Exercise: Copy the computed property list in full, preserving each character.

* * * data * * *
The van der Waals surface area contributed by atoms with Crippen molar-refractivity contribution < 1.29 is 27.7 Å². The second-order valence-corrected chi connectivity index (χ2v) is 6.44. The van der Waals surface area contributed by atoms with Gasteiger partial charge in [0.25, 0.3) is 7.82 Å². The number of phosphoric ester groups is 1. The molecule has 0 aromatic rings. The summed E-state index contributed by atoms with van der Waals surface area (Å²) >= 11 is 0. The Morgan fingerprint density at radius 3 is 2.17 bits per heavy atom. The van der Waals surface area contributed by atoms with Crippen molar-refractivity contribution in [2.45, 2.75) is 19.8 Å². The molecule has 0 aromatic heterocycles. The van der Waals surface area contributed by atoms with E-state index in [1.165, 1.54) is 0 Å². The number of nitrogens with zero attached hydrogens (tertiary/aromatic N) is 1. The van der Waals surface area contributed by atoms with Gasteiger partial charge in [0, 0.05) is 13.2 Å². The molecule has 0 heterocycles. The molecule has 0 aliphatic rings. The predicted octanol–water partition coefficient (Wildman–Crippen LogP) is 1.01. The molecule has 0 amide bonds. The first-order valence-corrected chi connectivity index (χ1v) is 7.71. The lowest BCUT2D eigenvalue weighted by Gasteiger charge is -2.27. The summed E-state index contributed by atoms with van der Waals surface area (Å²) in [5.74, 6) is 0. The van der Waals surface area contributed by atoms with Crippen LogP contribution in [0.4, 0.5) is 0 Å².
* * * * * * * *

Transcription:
The van der Waals surface area contributed by atoms with Crippen molar-refractivity contribution < 1.29 is 27.7 Å². The second-order valence-corrected chi connectivity index (χ2v) is 6.44. The van der Waals surface area contributed by atoms with Gasteiger partial charge in [0.25, 0.3) is 7.82 Å². The number of phosphoric ester groups is 1. The molecule has 0 aromatic rings. The summed E-state index contributed by atoms with van der Waals surface area (Å²) >= 11 is 0. The Morgan fingerprint density at radius 3 is 2.17 bits per heavy atom. The van der Waals surface area contributed by atoms with Crippen molar-refractivity contribution in [2.45, 2.75) is 19.8 Å². The molecule has 0 aromatic heterocycles. The van der Waals surface area contributed by atoms with E-state index in [1.165, 1.54) is 0 Å². The number of nitrogens with zero attached hydrogens (tertiary/aromatic N) is 1. The van der Waals surface area contributed by atoms with Gasteiger partial charge in [0, 0.05) is 13.2 Å². The molecule has 0 heterocycles. The molecule has 0 aliphatic rings. The predicted octanol–water partition coefficient (Wildman–Crippen LogP) is 1.01. The molecule has 0 amide bonds. The first-order valence-corrected chi connectivity index (χ1v) is 7.71. The lowest BCUT2D eigenvalue weighted by Gasteiger charge is -2.27. The summed E-state index contributed by atoms with van der Waals surface area (Å²) in [5.74, 6) is 0. The van der Waals surface area contributed by atoms with Crippen LogP contribution in [0.4, 0.5) is 0 Å².